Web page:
When I was pregnant with my daughter, I signed up to a pregnancy yoga class. I imagined a weekly session of gentle stretching and breathing techniques to prepare my body for the upcoming birth. In reality though, the class offered me so much more.
We started each session in a big circle. Fifteen pregnant women, with bellies of varying sizes, all sat semi-awkwardly on multi-colored yoga mats. And one by one, we went round the circle and divulged just a little of what was on our minds. At first, this sharing felt so weird…so unnatural…so exposing. I didn’t know these women, we just happened to meet up each week to stretch our growing bodies side-by-side, in hopes of finding some much-talked-about balance for our rapidly changing realities. Yet week after week, mom after mom would give her update. Some short, some long. Some that would bring the room to raucous laughter, some that would bring us all to heavy tears.
Together, we held the space for one another, in that stuffy village hall, five years ago.
“I started maternity leave this week! I am so relieved to be able to focus on just me and my bump!”
“One of the twins is pressing on my bladder…so I might need to dash to the bathroom after every stretch today…”
“I have a weird rash on my leg, has anyone else had this at around 20 weeks?”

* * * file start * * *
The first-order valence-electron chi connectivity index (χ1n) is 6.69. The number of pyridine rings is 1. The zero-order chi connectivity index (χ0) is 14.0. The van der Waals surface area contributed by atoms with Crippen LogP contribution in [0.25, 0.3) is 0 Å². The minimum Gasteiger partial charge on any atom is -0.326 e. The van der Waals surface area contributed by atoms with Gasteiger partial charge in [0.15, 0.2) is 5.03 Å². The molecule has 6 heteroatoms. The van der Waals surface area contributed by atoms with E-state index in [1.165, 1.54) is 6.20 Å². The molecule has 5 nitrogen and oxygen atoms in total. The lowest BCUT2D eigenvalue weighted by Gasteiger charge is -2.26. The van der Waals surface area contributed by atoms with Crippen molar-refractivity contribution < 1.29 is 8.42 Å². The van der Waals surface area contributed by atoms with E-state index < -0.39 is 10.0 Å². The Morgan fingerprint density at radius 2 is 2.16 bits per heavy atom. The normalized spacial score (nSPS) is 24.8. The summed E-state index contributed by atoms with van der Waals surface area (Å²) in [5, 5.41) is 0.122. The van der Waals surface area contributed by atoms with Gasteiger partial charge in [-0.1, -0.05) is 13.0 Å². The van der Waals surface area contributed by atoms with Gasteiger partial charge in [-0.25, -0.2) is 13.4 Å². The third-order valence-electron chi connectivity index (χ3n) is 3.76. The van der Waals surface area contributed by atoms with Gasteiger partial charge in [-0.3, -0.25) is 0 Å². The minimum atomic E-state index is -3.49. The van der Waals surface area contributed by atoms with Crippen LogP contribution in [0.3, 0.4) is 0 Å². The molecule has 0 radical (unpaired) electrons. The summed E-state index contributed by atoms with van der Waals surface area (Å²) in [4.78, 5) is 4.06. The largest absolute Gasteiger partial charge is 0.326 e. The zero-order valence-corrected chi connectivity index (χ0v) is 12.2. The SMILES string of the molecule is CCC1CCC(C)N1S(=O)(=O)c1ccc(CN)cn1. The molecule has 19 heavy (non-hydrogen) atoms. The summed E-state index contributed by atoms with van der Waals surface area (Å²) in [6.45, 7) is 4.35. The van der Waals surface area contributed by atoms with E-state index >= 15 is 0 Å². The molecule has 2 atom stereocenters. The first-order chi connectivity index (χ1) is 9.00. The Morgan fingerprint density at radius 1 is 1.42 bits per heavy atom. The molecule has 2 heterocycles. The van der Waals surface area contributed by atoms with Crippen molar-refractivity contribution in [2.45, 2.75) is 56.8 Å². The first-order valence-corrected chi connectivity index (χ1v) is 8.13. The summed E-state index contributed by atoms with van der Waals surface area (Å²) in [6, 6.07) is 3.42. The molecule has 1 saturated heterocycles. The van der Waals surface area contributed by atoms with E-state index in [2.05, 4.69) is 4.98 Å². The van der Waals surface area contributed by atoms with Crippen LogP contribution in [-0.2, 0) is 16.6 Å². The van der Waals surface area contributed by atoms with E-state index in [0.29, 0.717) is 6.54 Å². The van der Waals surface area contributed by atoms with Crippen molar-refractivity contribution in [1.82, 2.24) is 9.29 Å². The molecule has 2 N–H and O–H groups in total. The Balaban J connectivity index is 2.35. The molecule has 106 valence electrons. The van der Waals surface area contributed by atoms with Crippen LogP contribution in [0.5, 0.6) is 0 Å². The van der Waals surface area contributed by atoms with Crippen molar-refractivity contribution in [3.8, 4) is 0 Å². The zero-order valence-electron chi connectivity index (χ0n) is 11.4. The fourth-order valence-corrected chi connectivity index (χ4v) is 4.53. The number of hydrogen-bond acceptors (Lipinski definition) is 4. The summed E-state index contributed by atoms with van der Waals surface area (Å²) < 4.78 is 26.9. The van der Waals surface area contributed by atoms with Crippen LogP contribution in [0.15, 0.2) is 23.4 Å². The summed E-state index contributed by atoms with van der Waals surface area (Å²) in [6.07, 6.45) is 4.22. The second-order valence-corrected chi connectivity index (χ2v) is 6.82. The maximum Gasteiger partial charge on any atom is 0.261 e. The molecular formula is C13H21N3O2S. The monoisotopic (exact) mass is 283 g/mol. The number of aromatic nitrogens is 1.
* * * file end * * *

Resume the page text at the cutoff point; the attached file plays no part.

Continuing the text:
“I felt my baby move for the first time last night!”
“I’m struggling to pick up my toddler, with this bump, and it’s breaking my heart.”
“My husband is driving me CRAZY!!!!”
Every Saturday morning, tales would be told. Worries would be aired and triumphs shared.
Don’t get me wrong, it certainly wasn’t Pinterest-worthy. We were not kitted out in maternity yoga gear, nor were we the masters of every pose or salutation recognizable. We were moms; exhausted, worrisome, bladder-sensitive moms and our experiences were real and strengthening and actually, pretty beautiful. In a real-world, non-airbrushed kind of way.
Of course, not everyone is lucky enough to find a class such as this. Not everyone finds a group of women with whom to share our pregnancy journeys with. But this sense of solidarity is, crucially, far more flexible than even the most far-flung yoga pose.
Because solidarity knows no bounds. Human connection can span time zones and oceans, particularly in our current Era of The Screen.
How many of us reach out to our Facebook mommy groups with midnight worries?
How many of us turn to forums in search of somebody else who has experienced this too?
We have the tools to seek sisterhood. We have the means to share our pregnancy stories and while that might seem like a given, it hasn’t always been the case.
As recently as the 1950s, even the word “pregnancy” was a taboo in western society. Pregnant women were often shamed for being seen out of the house, preferring instead to stay at home once their tell-tale bumps started to show.
“…the expectant woman separated herself and kept to her home, indicating her need for rest and her unfitness for polite, mixed society.” (Wertz,R. & Wertz, D.)